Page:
Author: Matthew McQuillan, J.D.
Diabetes is a serious and increasingly common medical condition. When conducting medical examinations, the certified medical examiner should be familiar with the requirements and regulations for those applicants with diabetes, in addition to other specific conditions. The general medical requirements for commercial vehicle drivers are found at 49 CFR § 391.41. As it relates to diabetes, a driver is medically qualified if there is, “no established medical history or clinical diagnosis of diabetes mellitus currently requiring insulin for control.” 49 CFR § 391.41(b)(3). Based on the regulation’s plain language, diabetes is not a disqualifying condition if insulin has never been or is no longer required.
Insulin dependent diabetes has been a disqualifying condition under the Federal Motor Carrier Safety Administration’s (FMCSA) regulations since 1970. Studies at that time showed these individuals were involved in accidents at a higher rate. The FMCSA reevaluated the evidence in 1977, but the regulation was upheld with no waiver or exemption process. In 1993, after researching the issue and soliciting public comment, the FMCSA began a case by case waiver program. This involved additional certification from specialists and more frequent examinations during the license period for those who qualified. In 1996, a court case overturned a similar waiver process for vision problems, leading the FMCSA to end the diabetes waiver program.
A Medical Expert Panel (MEP) looked into the issue again in 1999 and determined that treatment advances made it safe for some with insulin controlled diabetes to operate commercial vehicles. A report issued by an additional MEP in 2001 also looked at programs in other states and federal agencies, such as the Federal Aviation Administration, and determined a waiver program was appropriate. The report identified three areas a waiver program would need to address: (1) screening, (2) management guidelines, and (3) monitoring. Based on these reports and the recommendations, the FMCSA began a new exemption program.
Due to the FMCSA’s authority, a waiver only applies to those seeking a license to operate commercial vehicles in interstate commerce. State regulations likely exist and do not have to conform to the federal guidelines. Under the FMCSA’s requirements, the applicant is responsible for compliance with all of the waiver and exemption provisions.
As the first step in obtaining a diabetes exemption, the applicant must undergo the standard medical examination. The applicant must be medically qualified in every other way before beginning the exemption process. The examining professional must note the applicant is certified only if a diabetes exemption is granted. Until the FMCSA grants an exemption, the medical certificate is not valid. The conditional medical examination certificate is valid for one year to allow the applicant time to complete the additional steps.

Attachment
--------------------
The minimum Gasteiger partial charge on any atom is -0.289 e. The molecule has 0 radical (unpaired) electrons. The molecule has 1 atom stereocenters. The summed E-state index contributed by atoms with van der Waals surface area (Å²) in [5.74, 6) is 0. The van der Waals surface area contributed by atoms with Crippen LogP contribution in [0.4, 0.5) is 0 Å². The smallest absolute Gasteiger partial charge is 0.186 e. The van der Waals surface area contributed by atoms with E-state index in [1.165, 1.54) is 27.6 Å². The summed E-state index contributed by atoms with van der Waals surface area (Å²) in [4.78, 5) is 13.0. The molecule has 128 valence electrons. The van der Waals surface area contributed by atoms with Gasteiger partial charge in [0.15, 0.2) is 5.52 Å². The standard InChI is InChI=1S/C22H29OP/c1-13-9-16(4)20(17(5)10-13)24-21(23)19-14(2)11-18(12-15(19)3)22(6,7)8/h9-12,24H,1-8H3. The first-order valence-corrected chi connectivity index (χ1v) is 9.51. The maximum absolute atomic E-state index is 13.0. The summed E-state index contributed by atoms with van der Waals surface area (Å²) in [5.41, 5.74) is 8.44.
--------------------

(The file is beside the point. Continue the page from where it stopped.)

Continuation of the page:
The applicant must then be evaluated by an endocrinologist and either an ophthalmologist or optometrist. If the applicant has a prior diagnosis of diabetic retinopathy, the vision examination must be completed by an ophthalmologist. The applicant must then provide the FMCSA with the completed examination forms. These specialists’ examinations are valid for six months.
The FMCSA will evaluate the exemption application to determine if the applicant is eligible. The driver’s basic information is published for a 30 day public comment period. Provided there is no contradictory evidence, the agency will grant the exemption if all other paperwork is in order. From the date an applicant submits the necessary exemption paperwork, the FMCSA has 180 days to make its decision.
Once granted, the exemption is good for two years provided the applicant complies with the monitoring requirements. These include quarterly reports from a board certified or board eligible endocrinologist. The endocrinologist must evaluate the driver’s daily glucose monitor and certify the glucose levels were between 100 and 400 while operating a vehicle. Each year, the applicant must also submit to a full medical evaluation by an endocrinologist.
While the exemption process and continuing requirements may be cumbersome, they help ensureonly those with well controlled diabetes are allowed to legally operate commercial vehicles. A MEP issued an additional report on diabetes in 2011 and the FMCSA will continue to evaluate the issue and adjust or eliminate the exemption program if needed. The National Registry of Certified Medical Examiners (NRCME) updated guidelines related to diabetes can be found in the medical examiners handbook listed here: